“Ticket to ride”: factors affecting park-and-ride travel in Perth, WA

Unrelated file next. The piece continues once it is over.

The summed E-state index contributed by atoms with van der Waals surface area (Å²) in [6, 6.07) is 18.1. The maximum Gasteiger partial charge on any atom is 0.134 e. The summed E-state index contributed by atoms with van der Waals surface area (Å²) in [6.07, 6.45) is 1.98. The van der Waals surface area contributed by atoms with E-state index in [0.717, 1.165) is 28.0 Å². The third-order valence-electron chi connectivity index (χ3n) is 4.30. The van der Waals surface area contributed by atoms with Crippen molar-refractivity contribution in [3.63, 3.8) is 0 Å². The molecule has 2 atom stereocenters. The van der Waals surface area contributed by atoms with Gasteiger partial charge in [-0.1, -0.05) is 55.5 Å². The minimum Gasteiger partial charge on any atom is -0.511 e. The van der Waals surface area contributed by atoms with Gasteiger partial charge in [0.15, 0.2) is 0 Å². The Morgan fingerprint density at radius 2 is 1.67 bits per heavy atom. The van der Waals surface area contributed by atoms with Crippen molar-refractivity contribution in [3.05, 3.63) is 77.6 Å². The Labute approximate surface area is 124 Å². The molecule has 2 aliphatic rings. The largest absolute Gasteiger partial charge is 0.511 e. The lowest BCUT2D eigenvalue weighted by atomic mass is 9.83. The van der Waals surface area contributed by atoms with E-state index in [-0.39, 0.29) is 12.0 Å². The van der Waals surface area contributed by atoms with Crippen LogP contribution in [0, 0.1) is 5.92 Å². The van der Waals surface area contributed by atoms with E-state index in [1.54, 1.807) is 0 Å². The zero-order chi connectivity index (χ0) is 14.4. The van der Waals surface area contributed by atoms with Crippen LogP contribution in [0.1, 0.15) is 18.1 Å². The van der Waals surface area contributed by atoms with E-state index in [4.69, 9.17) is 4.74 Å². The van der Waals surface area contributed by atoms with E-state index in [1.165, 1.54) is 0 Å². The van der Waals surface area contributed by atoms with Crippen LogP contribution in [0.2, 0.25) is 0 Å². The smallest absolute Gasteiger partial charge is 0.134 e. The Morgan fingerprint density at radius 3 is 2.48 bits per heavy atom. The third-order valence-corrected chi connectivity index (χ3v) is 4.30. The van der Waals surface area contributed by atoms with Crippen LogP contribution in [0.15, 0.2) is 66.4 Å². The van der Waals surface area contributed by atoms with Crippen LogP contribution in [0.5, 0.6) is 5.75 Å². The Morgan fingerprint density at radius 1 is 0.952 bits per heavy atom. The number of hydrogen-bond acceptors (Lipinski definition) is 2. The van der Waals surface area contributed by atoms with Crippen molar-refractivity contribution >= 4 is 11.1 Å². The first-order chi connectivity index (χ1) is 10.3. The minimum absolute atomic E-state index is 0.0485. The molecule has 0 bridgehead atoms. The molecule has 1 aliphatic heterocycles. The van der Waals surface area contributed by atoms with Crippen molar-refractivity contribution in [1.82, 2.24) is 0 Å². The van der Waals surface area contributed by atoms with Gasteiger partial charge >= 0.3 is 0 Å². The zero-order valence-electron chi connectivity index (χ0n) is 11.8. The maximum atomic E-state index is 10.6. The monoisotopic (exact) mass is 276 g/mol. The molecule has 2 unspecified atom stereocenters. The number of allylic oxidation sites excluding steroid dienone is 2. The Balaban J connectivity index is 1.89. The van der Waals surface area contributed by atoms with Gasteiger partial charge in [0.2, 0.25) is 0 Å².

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In many cities park-and-ride (PnR) is gaining popularity for its ability to integrate car drivingwith public transport. PnR increases access for residents living at the city’s edge and helpsalleviate congestion. In terms of efficiency PnR reduces investment on frequent publictransport services in low-density areas. PnR is particularly relevant to a low-density city like Perth, Western Australia. In recent years PnR has been a key ingredient to generating a high volume public transport ridership on newly constructed lines. More than 15,000 PnR bays have been incorporated into transitoriented developments (TOD) around the 20 stations. This in contrast to the 48 legacy stations which have in total 2,500 bays. The paper aims to identify the effectiveness of the PnR direction taken by Perth city planners by first looking at the differences in facilities at the older and newer stations. A survey of passengers’ stated importance of levels of service offered at rail stations is augmented by their ratings of the existing level of service. The attitudes and ratings of the PnR network are related to train patronage.
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